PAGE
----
“They fought really hard and it just didn’t go our way. I thought they did really good and they gave it their all. But today we’re going to go for the medal.” These were the words of Jovana Vucetic outside the Stark Arena Beograd, one of the millions of basketball fans who had got behind this team in the past few weeks. The posters everywhere around the city of Belgrade urged the public to do so, the thousands of fans that turned up at the arena did with great volume, and the team managed to pull off an incredible performance to come away with a bronze medal.
But it wasn’t that easy. A frustrating build up to FIBA Women’s EuroBasket for the host nation of Serbia saw the local media concerned about not performing well on their home floor, as Head Coach Marina Maljkovic explained: “If they asked us two months ago if we wanted the bronze medal, we would have grabbed it immediately. The gold [in 2015] is the same [as this bronze]. For me personally it’s exactly the same.”
For a proud basketball nation, the team – which was dubbed The Queens in their home country after winning EuroBasket in 2015 and getting a bronze medal at the 2016 Olympics – was pleased to come through that difficult training camp with a place on the podium. Ana Dabovic had hardly played coming into the tournament, Jelena Brooks had a child just three months before, and injuries made Serbia incredibly nervous.
Nevena Jovanovic managed 11 points in the medal-winning performance and said after the contest: “Right now I have no words. I’m just so happy for this team. The past two months have been extremely hard and the medal is what we will remember. I’m grateful to be part of this team.”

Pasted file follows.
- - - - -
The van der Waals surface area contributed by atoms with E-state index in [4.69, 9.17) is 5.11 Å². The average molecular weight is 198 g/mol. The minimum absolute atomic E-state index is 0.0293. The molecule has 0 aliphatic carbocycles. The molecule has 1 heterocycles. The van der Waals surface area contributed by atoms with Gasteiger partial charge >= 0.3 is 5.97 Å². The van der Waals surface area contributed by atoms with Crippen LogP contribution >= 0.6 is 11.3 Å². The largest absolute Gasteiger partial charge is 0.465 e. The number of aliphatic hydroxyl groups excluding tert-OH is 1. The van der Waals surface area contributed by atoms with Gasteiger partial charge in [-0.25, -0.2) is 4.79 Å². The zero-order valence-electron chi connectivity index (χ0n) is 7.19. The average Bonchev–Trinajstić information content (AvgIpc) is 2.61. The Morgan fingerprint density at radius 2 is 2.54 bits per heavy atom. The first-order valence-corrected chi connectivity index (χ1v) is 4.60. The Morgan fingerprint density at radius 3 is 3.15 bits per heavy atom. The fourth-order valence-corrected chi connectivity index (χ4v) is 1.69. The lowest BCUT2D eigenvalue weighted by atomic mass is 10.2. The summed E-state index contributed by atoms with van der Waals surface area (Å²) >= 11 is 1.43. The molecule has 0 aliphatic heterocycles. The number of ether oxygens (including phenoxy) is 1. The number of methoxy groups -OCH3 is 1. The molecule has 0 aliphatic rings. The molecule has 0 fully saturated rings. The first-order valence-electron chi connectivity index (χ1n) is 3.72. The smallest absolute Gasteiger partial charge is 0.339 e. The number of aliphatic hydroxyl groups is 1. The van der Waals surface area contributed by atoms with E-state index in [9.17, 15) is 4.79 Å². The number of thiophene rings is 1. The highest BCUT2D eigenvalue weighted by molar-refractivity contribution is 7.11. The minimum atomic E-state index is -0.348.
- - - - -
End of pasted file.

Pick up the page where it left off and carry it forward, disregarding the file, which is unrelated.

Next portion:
Maja Miljkovic was one of the players brought back into the program to replace some injuries, after missing out on the nation’s previous successes, but she was grateful to a country that had embraced the team despite the issues: “We all grew up watching men’s basketball winning world championships, Olympic medals and European championships, so basketball in Serbia is huge and I’m very happy that in the last five, six, seven years that women’s basketball has started to become important.”
The crushing blow of losing the semifinal game was a tough pill to swallow for the host nation but Miljkovic set the tone early, scoring 7 of her team’s first 12 points. She said: “The semifinal was a very big disappointment. You could feel it in the air because we wanted to play in final in Serbia in front of our fans. It was very hard, but we know what we did for these two months of preparation and we could understand how important it was for this game. We came to an agreement that we are going to do our best and go out on the court and win the bronze medal game. There was no other ending for us.”
That belief didn’t waver, even as their rivals in the third-place game, Britain, managed to get back into the game before the end of the first half – at one point within three points. But Serbian came out in the second half with a renewed focus and shut their opponents down. Britain Head Coach Chema Buceta said after the game: “We knew what to do, but everything we tried didn’t work as much as expected, because they were shooting from outside. I think they had a great day.”
And his point guard Rachel Vanderwal summed it up when she said: “We got beat by the better team.”
Britain lacked the energy to stay with the Serbians in the second half, whereas the home team have been in these tournaments and played in finals before. They also had the backing of the 6,000 fans in the arena and many more tuning in across the country.
Even with Ana Dabovic sidelined with a broken hand for the bronze-medal game, and despite all the issues the team had in the past few months, this performance will go down as one of the country’s proudest achievements. Miljkovic said: “When Serbia won its first gold in 2015, the team got crowns, but I think we will later realise how big a success this year is.”
As the fans said outside the arena: “We’re very proud of them. We believe in these girls.”